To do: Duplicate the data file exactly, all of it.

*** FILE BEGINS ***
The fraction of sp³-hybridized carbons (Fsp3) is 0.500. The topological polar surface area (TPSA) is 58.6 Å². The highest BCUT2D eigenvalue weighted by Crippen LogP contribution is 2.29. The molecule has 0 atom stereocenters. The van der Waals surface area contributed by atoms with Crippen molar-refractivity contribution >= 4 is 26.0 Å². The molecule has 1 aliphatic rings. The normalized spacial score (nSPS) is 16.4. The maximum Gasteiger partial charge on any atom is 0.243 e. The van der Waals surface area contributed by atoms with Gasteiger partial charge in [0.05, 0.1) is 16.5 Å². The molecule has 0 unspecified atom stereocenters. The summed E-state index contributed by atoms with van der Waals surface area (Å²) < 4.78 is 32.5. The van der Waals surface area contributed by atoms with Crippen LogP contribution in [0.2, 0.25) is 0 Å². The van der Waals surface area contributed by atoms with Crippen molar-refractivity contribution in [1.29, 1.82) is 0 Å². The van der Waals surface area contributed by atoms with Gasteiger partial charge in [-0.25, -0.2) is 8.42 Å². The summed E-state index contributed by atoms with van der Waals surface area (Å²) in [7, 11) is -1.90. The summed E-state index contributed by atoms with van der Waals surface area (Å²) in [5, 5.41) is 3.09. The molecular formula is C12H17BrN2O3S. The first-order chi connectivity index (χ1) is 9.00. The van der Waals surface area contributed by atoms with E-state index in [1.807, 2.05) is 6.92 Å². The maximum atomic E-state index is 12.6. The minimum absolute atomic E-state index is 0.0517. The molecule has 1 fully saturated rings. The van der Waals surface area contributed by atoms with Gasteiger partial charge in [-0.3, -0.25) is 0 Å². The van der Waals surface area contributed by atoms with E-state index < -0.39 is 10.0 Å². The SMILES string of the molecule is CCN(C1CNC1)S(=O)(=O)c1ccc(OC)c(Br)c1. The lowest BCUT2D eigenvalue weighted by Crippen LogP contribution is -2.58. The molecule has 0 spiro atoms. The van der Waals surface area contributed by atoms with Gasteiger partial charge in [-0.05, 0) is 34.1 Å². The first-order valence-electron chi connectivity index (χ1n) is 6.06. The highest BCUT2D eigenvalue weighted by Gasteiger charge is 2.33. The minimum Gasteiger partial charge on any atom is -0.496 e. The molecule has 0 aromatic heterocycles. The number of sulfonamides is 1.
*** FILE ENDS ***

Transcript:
The fraction of sp³-hybridized carbons (Fsp3) is 0.500. The topological polar surface area (TPSA) is 58.6 Å². The highest BCUT2D eigenvalue weighted by Crippen LogP contribution is 2.29. The molecule has 0 atom stereocenters. The van der Waals surface area contributed by atoms with Crippen molar-refractivity contribution >= 4 is 26.0 Å². The molecule has 1 aliphatic rings. The normalized spacial score (nSPS) is 16.4. The maximum Gasteiger partial charge on any atom is 0.243 e. The van der Waals surface area contributed by atoms with Gasteiger partial charge in [0.05, 0.1) is 16.5 Å². The molecule has 0 unspecified atom stereocenters. The summed E-state index contributed by atoms with van der Waals surface area (Å²) < 4.78 is 32.5. The van der Waals surface area contributed by atoms with Crippen LogP contribution in [0.2, 0.25) is 0 Å². The van der Waals surface area contributed by atoms with Crippen molar-refractivity contribution in [1.29, 1.82) is 0 Å². The van der Waals surface area contributed by atoms with Gasteiger partial charge in [-0.25, -0.2) is 8.42 Å². The summed E-state index contributed by atoms with van der Waals surface area (Å²) in [7, 11) is -1.90. The summed E-state index contributed by atoms with van der Waals surface area (Å²) in [5, 5.41) is 3.09. The molecular formula is C12H17BrN2O3S. The first-order chi connectivity index (χ1) is 9.00. The van der Waals surface area contributed by atoms with E-state index in [1.807, 2.05) is 6.92 Å². The maximum atomic E-state index is 12.6. The minimum absolute atomic E-state index is 0.0517. The molecule has 1 fully saturated rings. The van der Waals surface area contributed by atoms with Gasteiger partial charge in [-0.3, -0.25) is 0 Å². The van der Waals surface area contributed by atoms with E-state index < -0.39 is 10.0 Å². The SMILES string of the molecule is CCN(C1CNC1)S(=O)(=O)c1ccc(OC)c(Br)c1. The lowest BCUT2D eigenvalue weighted by Crippen LogP contribution is -2.58. The molecule has 0 spiro atoms. The van der Waals surface area contributed by atoms with Gasteiger partial charge in [-0.05, 0) is 34.1 Å². The first-order valence-electron chi connectivity index (χ1n) is 6.06. The highest BCUT2D eigenvalue weighted by Gasteiger charge is 2.33. The minimum Gasteiger partial charge on any atom is -0.496 e. The molecule has 0 aromatic heterocycles. The number of sulfonamides is 1.